Athletes performing static stretch-same muscle while the athlete uses the       cle strength by enlarging neurological
ing should use slow controlled move-  partner for resistance. The contraction      recruitment and increasing muscular
ment. They should stretch the soft tis-
                                      should build up to a maximal contrac-        response time. This phase should in-
sue to the point of perceived tension tion. This movement is followed by a         clude a short rest period of about 10
but not pain. The area being stretchedperiod of passive static stretch per-        minutes. During this period the ath-
should be relaxed. The stretch posi-  formed by the partner.                       lete may visualize the upcoming ac-
tion should be maintained for as long    PNF techniques are ideal for athletes     tivity and "psych up."
as possible, ideally about 30-60 sec- involved in team sports or those who
onds.14 Repetitions may be done as    have a training partner. The disadvan-       Psychological Aspects
long as the above principles are fol- tage is that the athlete must have a         of Wann-Up
lowed. The effect of stretching may   partner who is familiar with the tech-          A number of coaches and sport sci-
last for up to three hours as long as nique and can provide enough resis-          entists believe that the benefits of
the core temperature remains ele-     tance to support the isometric compo-        warm-up are related to its psychologi-
vated.15                              nents and be careful enough to not           cal aspects. Massey did a study that
   Ballistic stretching is to be dis- overstretch the area for the static com-     would suggest that psyching up is the

                                             Figure 3
Figure 2                                     Static Stretch                        Figure 4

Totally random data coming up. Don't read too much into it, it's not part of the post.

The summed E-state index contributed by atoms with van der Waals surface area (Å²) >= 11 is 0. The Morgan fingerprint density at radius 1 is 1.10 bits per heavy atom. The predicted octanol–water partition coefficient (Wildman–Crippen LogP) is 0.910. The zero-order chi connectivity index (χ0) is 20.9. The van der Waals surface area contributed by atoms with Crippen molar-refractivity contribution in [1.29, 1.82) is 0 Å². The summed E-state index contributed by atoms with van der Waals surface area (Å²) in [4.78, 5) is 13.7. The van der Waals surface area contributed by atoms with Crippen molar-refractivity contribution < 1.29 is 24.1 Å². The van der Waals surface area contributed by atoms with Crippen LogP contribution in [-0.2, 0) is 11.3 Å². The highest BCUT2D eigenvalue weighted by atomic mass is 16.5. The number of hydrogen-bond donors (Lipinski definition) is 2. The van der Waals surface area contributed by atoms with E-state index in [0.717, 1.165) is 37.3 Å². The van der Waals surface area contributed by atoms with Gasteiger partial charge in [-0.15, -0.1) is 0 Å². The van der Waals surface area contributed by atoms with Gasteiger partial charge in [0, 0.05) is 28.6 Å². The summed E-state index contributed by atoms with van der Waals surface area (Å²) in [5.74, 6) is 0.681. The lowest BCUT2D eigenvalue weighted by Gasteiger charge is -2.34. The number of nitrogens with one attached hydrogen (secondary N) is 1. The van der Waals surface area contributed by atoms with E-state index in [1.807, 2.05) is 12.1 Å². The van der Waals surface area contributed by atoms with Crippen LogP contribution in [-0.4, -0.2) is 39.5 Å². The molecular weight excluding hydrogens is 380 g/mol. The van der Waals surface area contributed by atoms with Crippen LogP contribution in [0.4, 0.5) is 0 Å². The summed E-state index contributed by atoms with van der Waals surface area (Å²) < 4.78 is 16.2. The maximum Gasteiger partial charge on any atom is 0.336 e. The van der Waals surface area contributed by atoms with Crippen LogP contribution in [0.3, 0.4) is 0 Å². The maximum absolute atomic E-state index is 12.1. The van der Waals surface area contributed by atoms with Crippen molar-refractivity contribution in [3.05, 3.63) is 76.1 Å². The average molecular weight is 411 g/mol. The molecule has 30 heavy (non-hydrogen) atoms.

Static Stretch for Hip Abductors             for Posterior Rotator Cuff            Static Stretch for Low Back




CAN. FAM. PHYSICIAN Vol. 34: JANUARY 1988                                                                               179
most important component.'9 He hyp-       tion of elite athletes for competition,  race plan. She practices starts and then
notized athletes who had warmed up        and the scientific aspects of this new   returns to land and retreats to a quiet
to forget that they had done so, and      application of psychology are begin-     place where she uses mental imagery
he found no measurable improvement        ning to be published.                    to "'psych up" for the event or goes
in their physical performance. Ma-                                                 through relaxation techniques to re-
lareki found that athletes who thought    Specific Example                         lieve anxiety. Fifteen minutes before
they had warmed up performed bet-         of a Warm-Up Routine                     the race begins, she is on the course
ter.20 Thus the warm-up period may                                                 doing short accelerations but at a low
be an important means for athletes to        An athlete is to compete in the na- intensity to avoid any anaerobic activ-
decrease their anxiety levels. The area   tional finals for canoe racing in the ity which would lead to lactic-acid
of sport psychology is becoming in-       1000-metre event. The athlete's warm- build-up in the muscles.
creasingly important in the prepara-      up begins at the competition site,
                                          where she starts by preparing and References
                                          checking all of her equipment. Next 1. Kreiie V, Koch P. Warming-up as a pre-
Figure 5                                  she runs along side the course for five liminary to training and competitive sport.
PNF Stretch for Hamstrings                minutes, working up a light to moder- Muscle and tendon injuries in athletes.
                                          ate sweat. She is instructed to keep on Stuttgard: Georg Thieme Publishers, 1979;
                                          her sweatsuit to maintain an elevated 76.